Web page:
Great white sharks and tiger sharks are also known for their great bulks. To humans, great whites are the most dangerous sharks in the world. They have up to three hundred triangle-shaped teeth that have divided and sharp saw-like edges. Their weaponized teeth, fast-swimming speed, and vile tempers make them the most feared and famous sharks in the world.

Some sharks come in very small forms; an example is the dwarf lantern shark is just about 8 inches long.

Feeding and Hunting Habits of Sharks

Most big sharks have powerful jaws, and subsequently, powerful bites. A great white has about 4000 psi, which is slightly higher than the pound per square inch of crocodiles and four times higher than the bite force of lions at 1000 psi.

With their lower jaws, most sharks grab prey and tear into their flesh with their upper jaws. Sharks eat only flesh, tearing into bones, tissues, and flesh with their huge jaws. Some have serrated teeth while others have smooth teeth but what most of the big sharks have in common is the brutality of their bite forces.

Shark species such as the great whites often lose their teeth due to their cartilaginous skeleton and brutal hunting activities. Fortunately for them, they can replace the lost teeth in a little less than a week.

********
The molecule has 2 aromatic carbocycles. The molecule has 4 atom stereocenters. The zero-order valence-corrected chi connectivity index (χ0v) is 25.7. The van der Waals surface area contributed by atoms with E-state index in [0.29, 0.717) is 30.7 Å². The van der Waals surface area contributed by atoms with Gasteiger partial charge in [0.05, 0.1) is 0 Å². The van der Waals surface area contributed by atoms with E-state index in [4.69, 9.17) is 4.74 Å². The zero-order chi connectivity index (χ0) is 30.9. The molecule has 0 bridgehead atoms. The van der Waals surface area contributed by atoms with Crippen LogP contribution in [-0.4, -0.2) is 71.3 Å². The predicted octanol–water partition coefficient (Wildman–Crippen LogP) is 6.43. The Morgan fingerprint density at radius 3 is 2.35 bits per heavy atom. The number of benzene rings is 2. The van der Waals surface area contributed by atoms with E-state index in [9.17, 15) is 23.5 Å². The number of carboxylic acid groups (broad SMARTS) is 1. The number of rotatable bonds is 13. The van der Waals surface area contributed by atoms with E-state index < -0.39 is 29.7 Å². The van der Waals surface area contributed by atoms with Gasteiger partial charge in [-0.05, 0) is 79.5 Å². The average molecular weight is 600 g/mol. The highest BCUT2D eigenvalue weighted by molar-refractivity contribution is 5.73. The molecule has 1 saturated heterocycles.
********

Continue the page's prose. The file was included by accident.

As against popular belief, sharks do not have great feasts after hunting. Most sharks only eat about 2% – 8% of their total body weights every week. That is even more than what humans eat on average daily.

Sharks feed on just about anything in the oceans, from fish to crabs, squids, sea urchins, and others. However, a lot of them have preferences. For example, great whites are notorious hunters of sea lions, while hammerheads tend to go for stingrays.

Sharks are Cannibals

Sharks eat sharks, and it starts from even before they are born. Female sharks sometimes have difficulty getting enough sperm to fertilize their eggs, so they get donations from different fathers. Researchers say this might be responsible for mature eggs and live young feasting on weaker siblings.